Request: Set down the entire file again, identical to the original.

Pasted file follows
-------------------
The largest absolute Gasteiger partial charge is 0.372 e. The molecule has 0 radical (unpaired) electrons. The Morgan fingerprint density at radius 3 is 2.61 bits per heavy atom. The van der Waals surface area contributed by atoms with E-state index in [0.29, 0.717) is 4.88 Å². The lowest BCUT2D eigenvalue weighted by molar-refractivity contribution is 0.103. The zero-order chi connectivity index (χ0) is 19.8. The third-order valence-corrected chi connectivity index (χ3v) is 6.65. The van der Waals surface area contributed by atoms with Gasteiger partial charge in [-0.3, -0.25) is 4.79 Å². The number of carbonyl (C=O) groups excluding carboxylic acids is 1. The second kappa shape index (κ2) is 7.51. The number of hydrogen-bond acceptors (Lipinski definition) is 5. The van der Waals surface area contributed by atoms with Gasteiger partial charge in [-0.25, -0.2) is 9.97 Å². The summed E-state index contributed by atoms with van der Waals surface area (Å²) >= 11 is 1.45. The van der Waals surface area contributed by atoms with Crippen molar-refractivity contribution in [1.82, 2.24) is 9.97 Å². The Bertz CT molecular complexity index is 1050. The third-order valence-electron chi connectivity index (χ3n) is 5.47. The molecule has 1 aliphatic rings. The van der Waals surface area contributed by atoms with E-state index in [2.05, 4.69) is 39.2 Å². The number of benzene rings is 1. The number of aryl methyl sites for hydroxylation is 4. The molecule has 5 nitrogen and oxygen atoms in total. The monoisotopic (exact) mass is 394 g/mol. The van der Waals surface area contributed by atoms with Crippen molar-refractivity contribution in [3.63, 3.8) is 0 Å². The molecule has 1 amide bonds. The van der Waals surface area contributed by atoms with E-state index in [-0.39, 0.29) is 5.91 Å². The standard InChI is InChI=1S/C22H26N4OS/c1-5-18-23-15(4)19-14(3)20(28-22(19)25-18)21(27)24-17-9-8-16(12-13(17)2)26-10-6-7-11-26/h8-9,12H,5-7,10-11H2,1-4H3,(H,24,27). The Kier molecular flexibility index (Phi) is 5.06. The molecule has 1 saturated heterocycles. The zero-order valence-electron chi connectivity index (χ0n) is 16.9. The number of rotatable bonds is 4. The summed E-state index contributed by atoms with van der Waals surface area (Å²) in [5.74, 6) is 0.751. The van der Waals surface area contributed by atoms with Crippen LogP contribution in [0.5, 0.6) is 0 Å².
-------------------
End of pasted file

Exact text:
The largest absolute Gasteiger partial charge is 0.372 e. The molecule has 0 radical (unpaired) electrons. The Morgan fingerprint density at radius 3 is 2.61 bits per heavy atom. The van der Waals surface area contributed by atoms with E-state index in [0.29, 0.717) is 4.88 Å². The lowest BCUT2D eigenvalue weighted by molar-refractivity contribution is 0.103. The zero-order chi connectivity index (χ0) is 19.8. The third-order valence-corrected chi connectivity index (χ3v) is 6.65. The van der Waals surface area contributed by atoms with Gasteiger partial charge in [-0.3, -0.25) is 4.79 Å². The number of carbonyl (C=O) groups excluding carboxylic acids is 1. The second kappa shape index (κ2) is 7.51. The number of hydrogen-bond acceptors (Lipinski definition) is 5. The van der Waals surface area contributed by atoms with Gasteiger partial charge in [-0.25, -0.2) is 9.97 Å². The summed E-state index contributed by atoms with van der Waals surface area (Å²) >= 11 is 1.45. The van der Waals surface area contributed by atoms with Crippen molar-refractivity contribution in [1.82, 2.24) is 9.97 Å². The Bertz CT molecular complexity index is 1050. The third-order valence-electron chi connectivity index (χ3n) is 5.47. The molecule has 1 aliphatic rings. The van der Waals surface area contributed by atoms with E-state index in [2.05, 4.69) is 39.2 Å². The number of benzene rings is 1. The number of aryl methyl sites for hydroxylation is 4. The molecule has 5 nitrogen and oxygen atoms in total. The monoisotopic (exact) mass is 394 g/mol. The van der Waals surface area contributed by atoms with Crippen molar-refractivity contribution in [3.63, 3.8) is 0 Å². The molecule has 1 amide bonds. The van der Waals surface area contributed by atoms with E-state index in [-0.39, 0.29) is 5.91 Å². The standard InChI is InChI=1S/C22H26N4OS/c1-5-18-23-15(4)19-14(3)20(28-22(19)25-18)21(27)24-17-9-8-16(12-13(17)2)26-10-6-7-11-26/h8-9,12H,5-7,10-11H2,1-4H3,(H,24,27). The Kier molecular flexibility index (Phi) is 5.06. The molecule has 1 saturated heterocycles. The zero-order valence-electron chi connectivity index (χ0n) is 16.9. The number of rotatable bonds is 4. The summed E-state index contributed by atoms with van der Waals surface area (Å²) in [5.74, 6) is 0.751. The van der Waals surface area contributed by atoms with Crippen LogP contribution in [0.5, 0.6) is 0 Å².